State-owned Airports Company South Africa (Acsa) reported on Monday that it had finished issuing ‘A’ preference shares, to increase its liquidity. The majority purchaser of the new shares was the South African Department of Transport, which acquired them for R2.324-billion.
The issuance was one of the measures adopted by Acsa to meet the challenges created by the Covid-19 pandemic. It advanced the company’s aim of achieving long-term financial stability.
“At a time when we were faced with financial uncertainty and a weakening liquidity position, it is encouraging to learn that shareholders are prepared to support our funding strategy,” highlighted Acsa CFO Siphamandla Mthethwa. The company stated that ratings agency Moody’s Investors Service regarded the issuance of the preference shares as credit positive, as it demonstrated the government’s strong support for the company, as well as strengthening its liquidity.
“It is very important to note that taking up these preference shares is a creative investment instrument of financial support under exceptional Covid-19 circumstances,” he pointed out. “The preference shares have been taken up by the majority shareholder through the Department of Transport in terms of an allocation made in the Second Adjustments Appropriation Act of 2020.”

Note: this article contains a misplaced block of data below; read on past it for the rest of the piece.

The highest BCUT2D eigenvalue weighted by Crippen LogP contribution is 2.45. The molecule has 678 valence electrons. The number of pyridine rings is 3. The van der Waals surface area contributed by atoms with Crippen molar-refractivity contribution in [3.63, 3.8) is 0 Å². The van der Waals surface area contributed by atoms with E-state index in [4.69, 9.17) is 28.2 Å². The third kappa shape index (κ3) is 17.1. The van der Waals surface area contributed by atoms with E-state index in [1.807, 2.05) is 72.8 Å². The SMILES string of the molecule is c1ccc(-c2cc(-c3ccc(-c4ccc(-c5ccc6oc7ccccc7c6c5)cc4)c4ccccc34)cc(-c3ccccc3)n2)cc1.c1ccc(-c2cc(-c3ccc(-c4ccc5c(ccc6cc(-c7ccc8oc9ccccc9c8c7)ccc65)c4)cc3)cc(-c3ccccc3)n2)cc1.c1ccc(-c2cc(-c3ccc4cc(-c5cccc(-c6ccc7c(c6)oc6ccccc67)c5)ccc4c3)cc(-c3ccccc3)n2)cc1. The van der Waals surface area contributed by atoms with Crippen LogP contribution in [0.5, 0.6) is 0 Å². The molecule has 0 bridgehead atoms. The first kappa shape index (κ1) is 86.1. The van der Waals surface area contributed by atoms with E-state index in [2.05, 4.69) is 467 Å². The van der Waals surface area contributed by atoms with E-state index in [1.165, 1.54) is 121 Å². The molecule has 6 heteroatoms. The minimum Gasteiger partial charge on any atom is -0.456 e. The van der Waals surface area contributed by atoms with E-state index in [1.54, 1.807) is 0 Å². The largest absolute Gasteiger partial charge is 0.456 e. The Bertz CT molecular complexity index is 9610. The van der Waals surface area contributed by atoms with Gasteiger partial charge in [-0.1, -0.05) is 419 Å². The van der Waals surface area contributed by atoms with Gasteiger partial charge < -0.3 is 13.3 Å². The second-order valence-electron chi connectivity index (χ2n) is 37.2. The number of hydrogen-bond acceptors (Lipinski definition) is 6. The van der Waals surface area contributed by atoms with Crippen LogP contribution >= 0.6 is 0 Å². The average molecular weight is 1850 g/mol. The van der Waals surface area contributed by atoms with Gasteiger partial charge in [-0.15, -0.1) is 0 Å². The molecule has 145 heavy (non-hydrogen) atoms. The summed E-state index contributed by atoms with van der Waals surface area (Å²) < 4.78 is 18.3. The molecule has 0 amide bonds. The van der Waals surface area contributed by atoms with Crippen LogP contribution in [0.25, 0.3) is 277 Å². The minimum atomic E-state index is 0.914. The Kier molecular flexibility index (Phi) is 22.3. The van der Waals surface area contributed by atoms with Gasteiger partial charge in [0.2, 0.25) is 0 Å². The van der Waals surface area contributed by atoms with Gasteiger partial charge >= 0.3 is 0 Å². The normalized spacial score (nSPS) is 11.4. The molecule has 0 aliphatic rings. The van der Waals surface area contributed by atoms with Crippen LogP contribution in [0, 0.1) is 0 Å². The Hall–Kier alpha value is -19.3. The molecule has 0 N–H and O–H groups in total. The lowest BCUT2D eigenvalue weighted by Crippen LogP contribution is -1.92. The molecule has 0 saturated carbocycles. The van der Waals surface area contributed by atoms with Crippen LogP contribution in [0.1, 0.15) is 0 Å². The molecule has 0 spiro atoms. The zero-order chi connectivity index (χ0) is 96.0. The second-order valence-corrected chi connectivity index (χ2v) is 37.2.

“Acsa’s long track record of being a profitable and well-run State-owned company gives government confidence of earning an additional return as the global and local aviation sectors recover over the next three to five years,” he stressed. “The structure of preference shares gives Acsa sufficient space to recover while also guaranteeing shareholders a return of their investment.”
Acsa owns and operates nine South African airports, including Johannesburg’s OR Tambo International, Cape Town International, and Durban’s King Shaka International. It was currently also still a member of the consortia that ran Guarulhos (São Paulo) International Airport in Brazil, although it was considering an offer for its shareholding in that airport. It recently sold its stake in the Chhatrapati Shivaji (Mumbai) International Airport in India.